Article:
The Comfort Of Fellow-Mourners


The world in which we live has such beauty, and can bring such joy to our souls. Yet, this same beautiful world can not only show us, but also give us such pain. On those occasions, sometimes it seems, it would be better to be blind, than to see the pain and suffering that comes to us and to our loved ones.

A few years ago my wife and I found out about the sudden death of a grandchild of some good friends of ours. Just two months old, the little baby girl unexpectedly died from SIDS. Our friends left town to be by the side of their grieving son and daughter-in-law. I can’t imagine the pain involved for all parties concerned. A few weeks later I saw the grandmother at church for the first time since the tragedy. As I went to offer my condolences I could see her eyes well up with tears. I gave her a hug and felt helpless as to what to say. Fortunately my wife was right behind me and as they embraced, they both shed tears of sorrow. As I was teaching a class, I left them together as they shared strong feelings of the moment.

Some fifteen or twenty minutes later my wife came into my class. As she sat down it was clear she couldn’t maintain her emotions and she started to cry. I was reminded of the promise from the Savior, “Blessed are those that mourn: for they shall be comforted.” (Matthew 5:4) While I know that the “comforter” of which the Savior spoke is His spirit, I believe that those that “mourn” receive tremendous comfort from others.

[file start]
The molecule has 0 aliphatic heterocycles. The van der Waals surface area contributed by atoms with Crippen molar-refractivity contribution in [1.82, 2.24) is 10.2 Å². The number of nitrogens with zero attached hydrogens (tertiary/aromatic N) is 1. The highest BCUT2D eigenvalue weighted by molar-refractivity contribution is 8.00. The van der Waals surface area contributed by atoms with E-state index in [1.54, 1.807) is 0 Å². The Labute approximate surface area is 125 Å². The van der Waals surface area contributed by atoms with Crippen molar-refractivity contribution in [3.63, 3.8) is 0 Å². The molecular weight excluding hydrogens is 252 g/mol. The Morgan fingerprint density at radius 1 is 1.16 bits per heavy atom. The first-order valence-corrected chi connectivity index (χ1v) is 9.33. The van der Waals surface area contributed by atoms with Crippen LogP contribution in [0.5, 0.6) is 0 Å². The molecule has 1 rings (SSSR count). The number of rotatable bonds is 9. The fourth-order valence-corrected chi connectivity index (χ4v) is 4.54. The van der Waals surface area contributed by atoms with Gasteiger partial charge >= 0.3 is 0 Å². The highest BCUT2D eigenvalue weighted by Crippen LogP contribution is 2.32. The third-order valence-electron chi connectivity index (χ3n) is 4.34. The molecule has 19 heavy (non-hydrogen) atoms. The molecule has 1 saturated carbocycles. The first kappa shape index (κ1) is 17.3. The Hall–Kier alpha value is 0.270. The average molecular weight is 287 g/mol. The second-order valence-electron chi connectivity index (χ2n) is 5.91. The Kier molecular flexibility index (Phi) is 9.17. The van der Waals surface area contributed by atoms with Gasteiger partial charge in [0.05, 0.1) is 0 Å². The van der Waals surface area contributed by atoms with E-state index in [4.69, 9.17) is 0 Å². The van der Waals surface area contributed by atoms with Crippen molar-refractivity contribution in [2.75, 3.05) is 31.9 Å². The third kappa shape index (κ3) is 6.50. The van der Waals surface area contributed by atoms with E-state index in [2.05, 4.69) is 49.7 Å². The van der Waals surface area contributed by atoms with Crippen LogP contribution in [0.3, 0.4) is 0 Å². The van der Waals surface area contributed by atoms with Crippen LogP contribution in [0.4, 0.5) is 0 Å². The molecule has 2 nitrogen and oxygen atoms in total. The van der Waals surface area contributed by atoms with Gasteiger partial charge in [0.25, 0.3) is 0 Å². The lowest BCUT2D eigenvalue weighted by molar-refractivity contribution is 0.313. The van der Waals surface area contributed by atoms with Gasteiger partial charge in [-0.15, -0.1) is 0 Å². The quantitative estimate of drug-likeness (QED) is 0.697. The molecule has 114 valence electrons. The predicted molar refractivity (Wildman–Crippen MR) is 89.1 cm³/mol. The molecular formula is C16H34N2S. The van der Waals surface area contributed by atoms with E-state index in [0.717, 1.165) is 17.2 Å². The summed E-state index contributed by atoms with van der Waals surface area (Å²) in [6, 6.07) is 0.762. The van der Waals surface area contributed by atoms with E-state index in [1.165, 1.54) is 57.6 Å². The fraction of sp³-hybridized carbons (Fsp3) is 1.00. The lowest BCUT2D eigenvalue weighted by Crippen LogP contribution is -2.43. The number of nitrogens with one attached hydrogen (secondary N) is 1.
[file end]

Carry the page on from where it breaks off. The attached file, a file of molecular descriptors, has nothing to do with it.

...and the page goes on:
The great prophet, Alma, laid a challenge to those who would call themselves the followers of Christ. He preached:

“…and now as ye are desirous to come into the fold of God, and to be called his people, and are willing to bear one another’s burdens, that they may be light; Yea, and are willing to mourn with those that mourn; yea, and comfort those that stand in need of comfort…” (Mosiah 18: 8-9)

While “wishing we were blind” when ugly things happen might save us from some of life’s pain, it really wouldn’t be in accordance with the principles of the gospel. So instead of “wishing we were blind” we should keep our eyes wide open, so that we can “mourn with those that mourn” and others can “mourn” with us in our time of need.

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